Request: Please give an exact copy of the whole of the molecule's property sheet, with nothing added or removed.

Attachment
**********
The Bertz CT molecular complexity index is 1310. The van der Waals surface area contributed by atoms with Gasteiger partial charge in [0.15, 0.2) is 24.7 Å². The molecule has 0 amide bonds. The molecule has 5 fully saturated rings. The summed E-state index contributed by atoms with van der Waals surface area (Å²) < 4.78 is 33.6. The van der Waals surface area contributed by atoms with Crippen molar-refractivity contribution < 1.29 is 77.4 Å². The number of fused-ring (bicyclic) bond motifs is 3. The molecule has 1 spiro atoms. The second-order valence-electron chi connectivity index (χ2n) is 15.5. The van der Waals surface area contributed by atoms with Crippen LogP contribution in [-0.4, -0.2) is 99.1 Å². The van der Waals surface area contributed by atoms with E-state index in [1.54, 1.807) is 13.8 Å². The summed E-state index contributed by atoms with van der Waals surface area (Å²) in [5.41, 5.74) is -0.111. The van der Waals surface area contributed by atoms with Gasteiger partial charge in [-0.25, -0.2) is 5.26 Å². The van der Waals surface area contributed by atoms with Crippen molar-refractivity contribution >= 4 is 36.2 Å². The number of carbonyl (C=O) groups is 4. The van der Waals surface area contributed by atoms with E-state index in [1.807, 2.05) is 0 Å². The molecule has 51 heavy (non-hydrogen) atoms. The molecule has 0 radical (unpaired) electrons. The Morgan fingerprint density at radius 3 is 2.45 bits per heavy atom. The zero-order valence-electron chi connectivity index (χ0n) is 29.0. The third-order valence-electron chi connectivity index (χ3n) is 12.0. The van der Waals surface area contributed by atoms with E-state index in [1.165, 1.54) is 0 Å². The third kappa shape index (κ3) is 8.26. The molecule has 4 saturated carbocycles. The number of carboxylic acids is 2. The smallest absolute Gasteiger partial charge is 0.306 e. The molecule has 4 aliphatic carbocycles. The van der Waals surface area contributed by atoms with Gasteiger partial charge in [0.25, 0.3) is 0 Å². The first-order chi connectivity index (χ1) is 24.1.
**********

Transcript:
The Bertz CT molecular complexity index is 1310. The van der Waals surface area contributed by atoms with Gasteiger partial charge in [0.15, 0.2) is 24.7 Å². The molecule has 0 amide bonds. The molecule has 5 fully saturated rings. The summed E-state index contributed by atoms with van der Waals surface area (Å²) < 4.78 is 33.6. The van der Waals surface area contributed by atoms with Crippen molar-refractivity contribution < 1.29 is 77.4 Å². The number of fused-ring (bicyclic) bond motifs is 3. The molecule has 1 spiro atoms. The second-order valence-electron chi connectivity index (χ2n) is 15.5. The van der Waals surface area contributed by atoms with Crippen LogP contribution in [-0.4, -0.2) is 99.1 Å². The van der Waals surface area contributed by atoms with E-state index in [1.54, 1.807) is 13.8 Å². The summed E-state index contributed by atoms with van der Waals surface area (Å²) in [5.41, 5.74) is -0.111. The van der Waals surface area contributed by atoms with Gasteiger partial charge in [-0.25, -0.2) is 5.26 Å². The van der Waals surface area contributed by atoms with Crippen molar-refractivity contribution >= 4 is 36.2 Å². The number of carbonyl (C=O) groups is 4. The van der Waals surface area contributed by atoms with E-state index in [1.807, 2.05) is 0 Å². The molecule has 51 heavy (non-hydrogen) atoms. The molecule has 0 radical (unpaired) electrons. The Morgan fingerprint density at radius 3 is 2.45 bits per heavy atom. The zero-order valence-electron chi connectivity index (χ0n) is 29.0. The third-order valence-electron chi connectivity index (χ3n) is 12.0. The van der Waals surface area contributed by atoms with E-state index in [1.165, 1.54) is 0 Å². The third kappa shape index (κ3) is 8.26. The molecule has 4 saturated carbocycles. The number of carboxylic acids is 2. The smallest absolute Gasteiger partial charge is 0.306 e. The molecule has 4 aliphatic carbocycles. The van der Waals surface area contributed by atoms with Gasteiger partial charge in [0.25, 0.3) is 0 Å². The first-order chi connectivity index (χ1) is 24.1.